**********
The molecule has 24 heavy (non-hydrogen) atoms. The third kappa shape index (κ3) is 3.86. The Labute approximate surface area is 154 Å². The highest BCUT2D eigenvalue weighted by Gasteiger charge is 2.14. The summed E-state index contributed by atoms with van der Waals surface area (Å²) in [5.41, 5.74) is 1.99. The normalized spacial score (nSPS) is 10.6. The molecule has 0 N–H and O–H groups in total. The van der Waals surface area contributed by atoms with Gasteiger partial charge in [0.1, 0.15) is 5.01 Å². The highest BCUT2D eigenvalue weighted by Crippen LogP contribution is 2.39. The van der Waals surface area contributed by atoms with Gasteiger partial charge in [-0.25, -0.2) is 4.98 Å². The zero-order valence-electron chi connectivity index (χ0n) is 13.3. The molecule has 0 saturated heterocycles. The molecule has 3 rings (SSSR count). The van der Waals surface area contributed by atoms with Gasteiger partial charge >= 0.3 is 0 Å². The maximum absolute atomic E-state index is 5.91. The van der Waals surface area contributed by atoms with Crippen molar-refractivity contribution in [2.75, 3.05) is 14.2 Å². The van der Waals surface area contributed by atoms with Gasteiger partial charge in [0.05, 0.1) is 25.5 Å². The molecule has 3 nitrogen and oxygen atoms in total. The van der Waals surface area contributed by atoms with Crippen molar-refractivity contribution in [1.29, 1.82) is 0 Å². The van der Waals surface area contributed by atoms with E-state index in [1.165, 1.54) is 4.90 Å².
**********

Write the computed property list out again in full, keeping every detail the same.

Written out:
The molecule has 24 heavy (non-hydrogen) atoms. The third kappa shape index (κ3) is 3.86. The Labute approximate surface area is 154 Å². The highest BCUT2D eigenvalue weighted by Gasteiger charge is 2.14. The summed E-state index contributed by atoms with van der Waals surface area (Å²) in [5.41, 5.74) is 1.99. The normalized spacial score (nSPS) is 10.6. The molecule has 0 N–H and O–H groups in total. The van der Waals surface area contributed by atoms with Gasteiger partial charge in [0.1, 0.15) is 5.01 Å². The highest BCUT2D eigenvalue weighted by Crippen LogP contribution is 2.39. The van der Waals surface area contributed by atoms with Gasteiger partial charge in [-0.25, -0.2) is 4.98 Å². The zero-order valence-electron chi connectivity index (χ0n) is 13.3. The molecule has 0 saturated heterocycles. The molecule has 3 rings (SSSR count). The van der Waals surface area contributed by atoms with Gasteiger partial charge >= 0.3 is 0 Å². The maximum absolute atomic E-state index is 5.91. The van der Waals surface area contributed by atoms with Crippen molar-refractivity contribution in [2.75, 3.05) is 14.2 Å². The van der Waals surface area contributed by atoms with Gasteiger partial charge in [0.05, 0.1) is 25.5 Å². The molecule has 3 nitrogen and oxygen atoms in total. The van der Waals surface area contributed by atoms with Crippen molar-refractivity contribution in [1.29, 1.82) is 0 Å². The van der Waals surface area contributed by atoms with E-state index in [1.165, 1.54) is 4.90 Å².